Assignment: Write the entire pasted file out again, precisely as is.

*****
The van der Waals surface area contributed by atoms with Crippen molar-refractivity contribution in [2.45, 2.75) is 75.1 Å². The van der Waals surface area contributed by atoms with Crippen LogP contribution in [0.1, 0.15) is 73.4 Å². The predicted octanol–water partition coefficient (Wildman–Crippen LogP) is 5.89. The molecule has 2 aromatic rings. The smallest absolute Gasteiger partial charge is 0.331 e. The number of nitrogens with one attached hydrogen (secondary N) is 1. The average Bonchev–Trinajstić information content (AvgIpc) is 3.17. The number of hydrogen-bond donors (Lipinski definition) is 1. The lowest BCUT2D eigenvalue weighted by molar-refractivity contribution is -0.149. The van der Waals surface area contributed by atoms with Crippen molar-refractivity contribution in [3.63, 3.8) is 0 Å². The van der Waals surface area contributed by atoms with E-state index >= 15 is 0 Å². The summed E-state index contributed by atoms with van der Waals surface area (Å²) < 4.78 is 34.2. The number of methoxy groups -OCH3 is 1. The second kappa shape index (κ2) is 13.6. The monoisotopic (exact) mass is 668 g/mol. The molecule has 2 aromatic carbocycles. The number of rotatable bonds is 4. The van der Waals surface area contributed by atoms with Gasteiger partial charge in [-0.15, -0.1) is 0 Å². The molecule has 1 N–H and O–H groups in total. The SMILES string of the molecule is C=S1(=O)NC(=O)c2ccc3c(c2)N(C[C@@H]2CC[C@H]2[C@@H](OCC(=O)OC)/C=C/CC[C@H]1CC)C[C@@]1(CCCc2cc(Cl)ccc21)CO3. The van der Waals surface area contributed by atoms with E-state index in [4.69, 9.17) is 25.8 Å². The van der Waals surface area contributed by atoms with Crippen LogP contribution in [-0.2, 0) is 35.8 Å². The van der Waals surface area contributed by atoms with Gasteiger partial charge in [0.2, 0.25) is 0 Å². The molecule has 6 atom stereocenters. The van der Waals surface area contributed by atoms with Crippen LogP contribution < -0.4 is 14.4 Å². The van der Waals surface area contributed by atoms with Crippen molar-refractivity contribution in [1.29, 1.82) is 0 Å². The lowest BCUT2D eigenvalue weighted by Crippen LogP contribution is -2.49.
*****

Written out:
The van der Waals surface area contributed by atoms with Crippen molar-refractivity contribution in [2.45, 2.75) is 75.1 Å². The van der Waals surface area contributed by atoms with Crippen LogP contribution in [0.1, 0.15) is 73.4 Å². The predicted octanol–water partition coefficient (Wildman–Crippen LogP) is 5.89. The molecule has 2 aromatic rings. The smallest absolute Gasteiger partial charge is 0.331 e. The number of nitrogens with one attached hydrogen (secondary N) is 1. The average Bonchev–Trinajstić information content (AvgIpc) is 3.17. The number of hydrogen-bond donors (Lipinski definition) is 1. The lowest BCUT2D eigenvalue weighted by molar-refractivity contribution is -0.149. The van der Waals surface area contributed by atoms with Crippen molar-refractivity contribution in [3.63, 3.8) is 0 Å². The van der Waals surface area contributed by atoms with E-state index >= 15 is 0 Å². The summed E-state index contributed by atoms with van der Waals surface area (Å²) < 4.78 is 34.2. The number of methoxy groups -OCH3 is 1. The second kappa shape index (κ2) is 13.6. The monoisotopic (exact) mass is 668 g/mol. The molecule has 2 aromatic carbocycles. The number of rotatable bonds is 4. The van der Waals surface area contributed by atoms with Gasteiger partial charge in [-0.15, -0.1) is 0 Å². The molecule has 1 N–H and O–H groups in total. The SMILES string of the molecule is C=S1(=O)NC(=O)c2ccc3c(c2)N(C[C@@H]2CC[C@H]2[C@@H](OCC(=O)OC)/C=C/CC[C@H]1CC)C[C@@]1(CCCc2cc(Cl)ccc21)CO3. The van der Waals surface area contributed by atoms with E-state index in [4.69, 9.17) is 25.8 Å². The van der Waals surface area contributed by atoms with Crippen LogP contribution in [-0.2, 0) is 35.8 Å². The van der Waals surface area contributed by atoms with Gasteiger partial charge in [0.2, 0.25) is 0 Å². The molecule has 6 atom stereocenters. The van der Waals surface area contributed by atoms with Crippen LogP contribution < -0.4 is 14.4 Å². The van der Waals surface area contributed by atoms with Crippen molar-refractivity contribution in [1.29, 1.82) is 0 Å². The lowest BCUT2D eigenvalue weighted by Crippen LogP contribution is -2.49.